Pollster John Zogby, writng today for The Huffington Post, says the 2008 election could be significantly impacted by the ever-growing, and as yet uncommitted, Hispanic vote.
Hispanic voters shifted notably toward George Bush in 2004 and then back toward the Democrats in the 2006 mid-terms.
Zogby says a key factor in '08 will be the way this voting block swings. And he says Republicans aren't winning any friends in this group with their stance on immigration.
Just as in the 1990s, the party was viewed as the mean party that hated all immigrants, today the Republicans struggle to find a middle ground among the anti-immigration conservatives and the growing Hispanic voter base. There is no doubt that immigration hurt the party overall this year. If the party is smart, it will compromise on immigration and work with the Democrats on an immigration reform that grants amnesty to guest workers, offers a path to citizenship, and at least tries to reduce the flow of new illegal immigrants entering the country.
And the fence will have to go.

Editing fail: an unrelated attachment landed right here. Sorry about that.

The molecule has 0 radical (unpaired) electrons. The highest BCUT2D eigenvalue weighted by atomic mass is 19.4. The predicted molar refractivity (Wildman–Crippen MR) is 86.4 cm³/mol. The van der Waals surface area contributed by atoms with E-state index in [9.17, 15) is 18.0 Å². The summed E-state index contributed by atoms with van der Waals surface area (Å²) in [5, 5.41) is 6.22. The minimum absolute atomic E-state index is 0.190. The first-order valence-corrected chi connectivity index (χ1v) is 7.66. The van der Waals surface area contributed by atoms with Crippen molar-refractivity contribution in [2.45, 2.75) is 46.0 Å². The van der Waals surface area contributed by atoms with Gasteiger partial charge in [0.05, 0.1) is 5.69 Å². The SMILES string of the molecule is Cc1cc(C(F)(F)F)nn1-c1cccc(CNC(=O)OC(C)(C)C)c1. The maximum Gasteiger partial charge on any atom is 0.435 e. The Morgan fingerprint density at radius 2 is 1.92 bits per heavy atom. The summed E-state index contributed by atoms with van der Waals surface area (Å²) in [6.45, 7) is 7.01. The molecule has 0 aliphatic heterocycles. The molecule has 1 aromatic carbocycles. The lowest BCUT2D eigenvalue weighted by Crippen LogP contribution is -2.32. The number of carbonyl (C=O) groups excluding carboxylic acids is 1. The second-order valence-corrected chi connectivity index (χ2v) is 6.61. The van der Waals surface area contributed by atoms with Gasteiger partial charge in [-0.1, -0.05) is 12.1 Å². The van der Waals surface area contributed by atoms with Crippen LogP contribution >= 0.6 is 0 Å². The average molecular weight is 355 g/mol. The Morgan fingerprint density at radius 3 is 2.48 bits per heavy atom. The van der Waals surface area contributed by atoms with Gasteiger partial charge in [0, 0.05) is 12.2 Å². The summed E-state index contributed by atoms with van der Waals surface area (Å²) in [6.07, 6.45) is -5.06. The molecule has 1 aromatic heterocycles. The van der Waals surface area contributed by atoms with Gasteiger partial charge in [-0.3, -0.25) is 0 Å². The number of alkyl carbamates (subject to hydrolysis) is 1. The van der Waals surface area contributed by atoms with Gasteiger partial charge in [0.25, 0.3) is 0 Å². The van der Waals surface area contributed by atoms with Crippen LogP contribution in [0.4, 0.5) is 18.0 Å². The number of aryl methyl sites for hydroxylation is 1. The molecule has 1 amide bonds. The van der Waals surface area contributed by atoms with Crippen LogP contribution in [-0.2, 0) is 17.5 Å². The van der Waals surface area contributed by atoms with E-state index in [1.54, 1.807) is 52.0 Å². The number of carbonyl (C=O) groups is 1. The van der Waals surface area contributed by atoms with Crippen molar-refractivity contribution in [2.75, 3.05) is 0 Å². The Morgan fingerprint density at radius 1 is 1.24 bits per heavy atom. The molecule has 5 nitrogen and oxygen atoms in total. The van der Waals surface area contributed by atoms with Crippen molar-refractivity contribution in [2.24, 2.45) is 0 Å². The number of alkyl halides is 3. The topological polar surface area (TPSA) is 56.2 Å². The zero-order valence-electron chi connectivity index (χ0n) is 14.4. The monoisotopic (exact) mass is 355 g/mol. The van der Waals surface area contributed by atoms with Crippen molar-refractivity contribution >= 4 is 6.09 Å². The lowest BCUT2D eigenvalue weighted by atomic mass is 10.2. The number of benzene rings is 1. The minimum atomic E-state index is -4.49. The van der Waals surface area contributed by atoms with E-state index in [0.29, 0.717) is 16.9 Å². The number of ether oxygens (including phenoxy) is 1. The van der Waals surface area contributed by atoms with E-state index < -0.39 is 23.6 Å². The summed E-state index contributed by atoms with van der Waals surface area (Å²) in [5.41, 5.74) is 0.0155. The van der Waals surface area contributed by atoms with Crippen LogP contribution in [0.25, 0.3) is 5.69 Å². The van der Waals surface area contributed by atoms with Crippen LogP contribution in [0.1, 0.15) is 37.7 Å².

SIX REASONS WHY HILLARY WILL FIND THE GOING ROUGH IN '08
The conventional wisdom of Hillary as frontrunner continues to take a beating today. (See our previous post). The National Journal's Chuck Todd points out six reasons why Clinton may find tough sledding on those snowy primary nights a year or so from now.
Todd says :
- Clinton backers appear to lack the passion shown by supporters of other candidates.
- In Iowa, no woman has ever been elected to a national office or as governor
- Her positions on Iraq are rather hawkish to hold up well in Democratic primaries
- Gender could be a problem, since no woman has ever held the office before
- Comparisons to her husband and concerns she may not measure up may hurt her
- Voters may want to break the Bush, Clinton, Bush cycle
I'm not saying I buy any or all of these, though No. 1 sure seems to have validity from where I stand. But I present them for your perusal.
MAKING A CASE FOR TOM VILSACK
As we reported in an earlier posting today, Iowa Gov. Tom Vilsack became the first Democrat to officially toss his hat into the presidential ring.
He's clearly not a household name outside of his home state, but Chris Cillizza of the Washington Post's The Fix plays devils advocate in favor of this long-shot bid.